As the 50th anniversary rolls around -- Dec. 24 is the date -- NASA notes that its Deep Space Network has proved so important in so many missions over the decades that network team members jokingly use the phrase: "Don't leave Earth without us." Pictured above is a shot from Voyager 1, which discovered active volcanoes on Jupiter's moon Io.
The network allows space researchers on Earth to keep tabs on spacecraft traveling far, far from home -- NASA calls it "the largest and most sensitive scientific telecommunications system in the world." To commemorate the anniversary, we've compiled this set of images from spacecraft near and far.
Voyager 2 paid a visit to the solar system's farthest planet from the Sun when it swung by Neptune to take a few snapshots between August 16-17, 1989. In putting Neptune in its sights for about two-and-one-half rotations, Voyager 2's trove offers the most complete set of full-disk Neptune images that the spacecraft acquired.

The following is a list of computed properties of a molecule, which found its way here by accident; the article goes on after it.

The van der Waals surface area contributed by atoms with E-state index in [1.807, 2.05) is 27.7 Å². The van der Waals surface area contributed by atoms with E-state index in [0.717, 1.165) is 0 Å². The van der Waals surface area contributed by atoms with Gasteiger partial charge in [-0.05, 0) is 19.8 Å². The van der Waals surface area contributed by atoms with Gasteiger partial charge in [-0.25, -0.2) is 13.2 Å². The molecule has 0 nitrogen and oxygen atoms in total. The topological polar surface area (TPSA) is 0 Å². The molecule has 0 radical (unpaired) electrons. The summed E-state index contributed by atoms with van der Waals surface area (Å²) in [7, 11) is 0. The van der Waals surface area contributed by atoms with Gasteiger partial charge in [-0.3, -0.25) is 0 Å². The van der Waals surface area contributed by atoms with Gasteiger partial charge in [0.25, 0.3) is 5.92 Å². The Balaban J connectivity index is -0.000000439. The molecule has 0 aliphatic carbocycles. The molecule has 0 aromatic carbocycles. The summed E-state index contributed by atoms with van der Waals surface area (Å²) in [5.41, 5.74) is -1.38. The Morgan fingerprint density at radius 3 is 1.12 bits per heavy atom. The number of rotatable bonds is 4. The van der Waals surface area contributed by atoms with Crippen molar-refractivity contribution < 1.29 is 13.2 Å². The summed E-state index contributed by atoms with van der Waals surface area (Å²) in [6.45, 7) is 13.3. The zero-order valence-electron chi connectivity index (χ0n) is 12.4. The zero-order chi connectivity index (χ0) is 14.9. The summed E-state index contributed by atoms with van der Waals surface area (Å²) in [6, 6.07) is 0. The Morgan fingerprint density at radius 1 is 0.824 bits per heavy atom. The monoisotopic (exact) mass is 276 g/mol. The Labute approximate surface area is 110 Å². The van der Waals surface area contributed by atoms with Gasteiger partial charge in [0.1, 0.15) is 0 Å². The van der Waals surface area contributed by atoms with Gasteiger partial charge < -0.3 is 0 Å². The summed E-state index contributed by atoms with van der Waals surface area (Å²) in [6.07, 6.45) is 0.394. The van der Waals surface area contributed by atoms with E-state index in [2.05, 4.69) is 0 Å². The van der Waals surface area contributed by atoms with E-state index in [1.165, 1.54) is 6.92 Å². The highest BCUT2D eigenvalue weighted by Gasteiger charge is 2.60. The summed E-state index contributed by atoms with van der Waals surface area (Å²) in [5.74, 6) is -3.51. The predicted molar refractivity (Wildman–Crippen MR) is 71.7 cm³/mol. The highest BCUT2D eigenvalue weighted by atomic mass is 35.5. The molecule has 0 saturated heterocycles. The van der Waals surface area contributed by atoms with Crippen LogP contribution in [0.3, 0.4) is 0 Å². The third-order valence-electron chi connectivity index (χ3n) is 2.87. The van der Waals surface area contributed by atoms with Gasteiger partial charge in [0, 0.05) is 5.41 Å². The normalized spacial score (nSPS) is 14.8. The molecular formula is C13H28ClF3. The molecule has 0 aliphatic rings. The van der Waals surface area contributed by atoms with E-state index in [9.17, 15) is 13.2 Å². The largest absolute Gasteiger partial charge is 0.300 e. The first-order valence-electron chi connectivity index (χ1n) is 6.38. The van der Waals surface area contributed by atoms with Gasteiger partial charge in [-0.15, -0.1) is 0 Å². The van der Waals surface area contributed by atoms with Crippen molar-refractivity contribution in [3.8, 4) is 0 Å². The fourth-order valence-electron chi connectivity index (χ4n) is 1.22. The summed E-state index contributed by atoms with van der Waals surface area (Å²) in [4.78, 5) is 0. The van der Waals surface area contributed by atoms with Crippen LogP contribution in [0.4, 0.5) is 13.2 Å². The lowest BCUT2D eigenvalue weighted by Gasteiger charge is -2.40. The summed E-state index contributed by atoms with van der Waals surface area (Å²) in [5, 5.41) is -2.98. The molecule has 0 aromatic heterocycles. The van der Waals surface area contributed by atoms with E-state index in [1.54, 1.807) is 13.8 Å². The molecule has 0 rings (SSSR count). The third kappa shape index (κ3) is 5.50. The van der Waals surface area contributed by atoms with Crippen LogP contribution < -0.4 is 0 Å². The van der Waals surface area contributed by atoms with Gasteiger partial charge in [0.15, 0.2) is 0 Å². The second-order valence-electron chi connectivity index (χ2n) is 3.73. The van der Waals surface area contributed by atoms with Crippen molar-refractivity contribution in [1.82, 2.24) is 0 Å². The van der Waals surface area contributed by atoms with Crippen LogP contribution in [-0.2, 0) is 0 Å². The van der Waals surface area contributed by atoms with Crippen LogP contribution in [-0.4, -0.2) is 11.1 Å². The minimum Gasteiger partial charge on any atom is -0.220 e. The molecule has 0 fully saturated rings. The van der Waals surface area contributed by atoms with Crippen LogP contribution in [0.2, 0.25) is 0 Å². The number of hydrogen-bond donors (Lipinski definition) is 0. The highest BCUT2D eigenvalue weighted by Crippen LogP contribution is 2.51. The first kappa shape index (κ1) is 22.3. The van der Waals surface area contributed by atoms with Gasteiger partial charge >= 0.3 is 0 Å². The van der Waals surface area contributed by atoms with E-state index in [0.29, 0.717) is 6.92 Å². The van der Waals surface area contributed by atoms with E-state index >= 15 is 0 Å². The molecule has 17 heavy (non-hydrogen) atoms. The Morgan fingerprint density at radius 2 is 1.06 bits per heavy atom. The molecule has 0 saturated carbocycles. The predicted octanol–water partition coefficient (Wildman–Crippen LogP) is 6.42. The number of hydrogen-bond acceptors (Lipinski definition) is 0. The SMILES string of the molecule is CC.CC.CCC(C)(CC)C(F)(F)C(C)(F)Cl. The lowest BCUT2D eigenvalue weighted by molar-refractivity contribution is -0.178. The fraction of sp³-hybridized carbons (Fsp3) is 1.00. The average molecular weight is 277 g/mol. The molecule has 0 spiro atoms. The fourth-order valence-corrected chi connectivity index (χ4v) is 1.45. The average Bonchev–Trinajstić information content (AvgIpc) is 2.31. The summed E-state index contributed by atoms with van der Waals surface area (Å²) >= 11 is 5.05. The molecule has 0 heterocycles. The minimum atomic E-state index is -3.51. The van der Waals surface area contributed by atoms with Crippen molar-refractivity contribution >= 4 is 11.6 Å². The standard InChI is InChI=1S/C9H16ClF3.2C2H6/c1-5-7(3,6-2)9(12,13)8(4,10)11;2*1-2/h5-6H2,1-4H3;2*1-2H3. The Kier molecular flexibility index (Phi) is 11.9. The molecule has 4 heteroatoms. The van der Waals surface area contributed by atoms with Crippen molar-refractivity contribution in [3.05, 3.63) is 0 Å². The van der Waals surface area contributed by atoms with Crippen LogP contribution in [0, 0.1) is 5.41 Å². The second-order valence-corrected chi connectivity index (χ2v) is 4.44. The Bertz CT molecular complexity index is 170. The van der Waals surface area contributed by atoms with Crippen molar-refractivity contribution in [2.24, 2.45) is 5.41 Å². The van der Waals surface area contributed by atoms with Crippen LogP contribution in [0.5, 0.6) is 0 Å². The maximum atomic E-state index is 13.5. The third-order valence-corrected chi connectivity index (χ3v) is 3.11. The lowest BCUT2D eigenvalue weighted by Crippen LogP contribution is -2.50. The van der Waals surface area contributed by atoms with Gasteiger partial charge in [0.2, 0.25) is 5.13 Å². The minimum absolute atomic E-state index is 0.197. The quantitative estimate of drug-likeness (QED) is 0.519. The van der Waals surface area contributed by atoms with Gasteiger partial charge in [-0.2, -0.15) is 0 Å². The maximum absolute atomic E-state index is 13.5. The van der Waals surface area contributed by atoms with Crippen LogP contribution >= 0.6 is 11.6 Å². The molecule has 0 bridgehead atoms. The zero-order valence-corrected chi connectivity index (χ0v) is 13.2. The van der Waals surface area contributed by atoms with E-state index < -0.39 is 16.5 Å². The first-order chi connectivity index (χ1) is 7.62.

The Goldstone Deep Space Communications Complex in California's Mojave Desert is one of three complexes that comprise NASA's Deep Space Network. The other two are situated near Madrid, Spain, and near Canberra, Australia. The space agency says that all the DSN antennas are steerable, high-gain, parabolic reflector types.
The latest mission to Mars involves the MAVEN spacecraft, which blasted off in November 2013. This photo, from the preparation phase two months earlier, shows engineers at the Kennedy Space Center's MIL-71 facility running compatibility tests to ensure that MAVEN will be able to relay data back through the Deep Space Network.
Preparing for Voyager 2 spacecraft's planned 1989 flyby, a crew in 1970 works on the antenna known as DSS-62 at NASA's Deep Space Network complex near Madrid, Spain. Three antenna complexes were established around the globe so that even as Earth rotated, the spacecraft would always be above the horizon of at least one complex. The other two are located in Canberra, Australia, and Goldstone, Calif.